StatePublished - Nov 1 2016

Fingerprint

Leukapheresis
Starch
Kidney
Glomerular Filtration Rate
Therapeutics
Creatinine
Leukostasis
Cell Separation
Serum
Leukocyte Count
Critical Illness
Acute Myeloid Leukemia
Resuscitation
Renal Insufficiency
Leukocytes
Regression Analysis

ASJC Scopus subject areas

  • Immunology and Allergy
  • Immunology
  • Hematology

Cite this

Pagano, M. B., Harmon, C., Cooling, L., Connelly-Smith, L., Mann, S. A., Pham, H. P., ... Winters, J. L. (2016). Use of hydroxyethyl starch in leukocytapheresis procedures does not increase renal toxicity. Transfusion, 56(11), 2848-2856. https://doi.org/10.1111/trf.13795

Use of hydroxyethyl starch in leukocytapheresis procedures does not increase renal toxicity. / Pagano, Monica B.; Harmon, Charles; Cooling, Laura; Connelly-Smith, Laura; Mann, Steven A.; Pham, Huy P.; Marques, Marisa B.; Schlueter, Annette J.; Case, Rosemary; King, Karen Eileen; Cataife, Guido; Wu, Yanyun; Wong, Edward C C; Winters, Jeffrey L.

In: Transfusion, Vol. 56, No. 11, 01.11.2016, p. 2848-2856.

Research output: Contribution to journalArticle

Pagano, MB, Harmon, C, Cooling, L, Connelly-Smith, L, Mann, SA, Pham, HP, Marques, MB, Schlueter, AJ, Case, R, King, KE, Cataife, G, Wu, Y, Wong, ECC & Winters, JL 2016, 'Use of hydroxyethyl starch in leukocytapheresis procedures does not increase renal toxicity', Transfusion, vol. 56, no. 11, pp. 2848-2856. https://doi.org/10.1111/trf.13795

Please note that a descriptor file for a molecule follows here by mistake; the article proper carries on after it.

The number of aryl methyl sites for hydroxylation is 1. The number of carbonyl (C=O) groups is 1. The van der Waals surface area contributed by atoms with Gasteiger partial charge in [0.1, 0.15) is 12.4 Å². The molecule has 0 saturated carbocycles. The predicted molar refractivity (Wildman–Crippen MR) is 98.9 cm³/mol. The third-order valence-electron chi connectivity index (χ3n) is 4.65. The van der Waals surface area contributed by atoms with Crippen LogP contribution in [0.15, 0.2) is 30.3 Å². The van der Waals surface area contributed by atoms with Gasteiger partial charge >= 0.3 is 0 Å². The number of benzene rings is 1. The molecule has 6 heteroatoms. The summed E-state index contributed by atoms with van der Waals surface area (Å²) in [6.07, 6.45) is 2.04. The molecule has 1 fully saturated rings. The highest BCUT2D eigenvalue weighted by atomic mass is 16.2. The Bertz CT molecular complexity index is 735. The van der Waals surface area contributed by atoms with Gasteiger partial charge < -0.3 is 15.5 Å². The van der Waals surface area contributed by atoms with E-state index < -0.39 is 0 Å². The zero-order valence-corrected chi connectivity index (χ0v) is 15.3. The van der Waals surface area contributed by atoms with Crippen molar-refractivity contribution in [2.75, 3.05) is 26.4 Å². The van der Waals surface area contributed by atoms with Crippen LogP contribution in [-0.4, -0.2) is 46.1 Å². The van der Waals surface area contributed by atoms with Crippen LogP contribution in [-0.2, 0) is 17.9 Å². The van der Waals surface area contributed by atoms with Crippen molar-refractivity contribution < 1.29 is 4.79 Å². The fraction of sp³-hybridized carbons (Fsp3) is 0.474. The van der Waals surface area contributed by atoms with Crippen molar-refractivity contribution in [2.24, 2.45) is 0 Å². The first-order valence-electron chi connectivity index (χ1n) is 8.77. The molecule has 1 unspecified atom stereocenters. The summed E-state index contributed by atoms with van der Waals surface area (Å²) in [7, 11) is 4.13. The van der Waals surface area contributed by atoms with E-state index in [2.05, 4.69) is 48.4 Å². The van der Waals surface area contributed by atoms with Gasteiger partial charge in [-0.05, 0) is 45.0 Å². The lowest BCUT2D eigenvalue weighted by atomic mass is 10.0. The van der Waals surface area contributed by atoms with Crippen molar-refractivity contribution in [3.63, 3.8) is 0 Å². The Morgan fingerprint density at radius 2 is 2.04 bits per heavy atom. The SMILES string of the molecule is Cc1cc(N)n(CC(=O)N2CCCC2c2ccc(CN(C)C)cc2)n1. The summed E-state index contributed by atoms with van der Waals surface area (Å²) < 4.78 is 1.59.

Pagano MB, Harmon C, Cooling L, Connelly-Smith L, Mann SA, Pham HP et al. Use of hydroxyethyl starch in leukocytapheresis procedures does not increase renal toxicity. Transfusion. 2016 Nov 1;56(11):2848-2856. https://doi.org/10.1111/trf.13795
Pagano, Monica B. ; Harmon, Charles ; Cooling, Laura ; Connelly-Smith, Laura ; Mann, Steven A. ; Pham, Huy P. ; Marques, Marisa B. ; Schlueter, Annette J. ; Case, Rosemary ; King, Karen Eileen ; Cataife, Guido ; Wu, Yanyun ; Wong, Edward C C ; Winters, Jeffrey L. / Use of hydroxyethyl starch in leukocytapheresis procedures does not increase renal toxicity. In: Transfusion. 2016 ; Vol. 56, No. 11. pp. 2848-2856.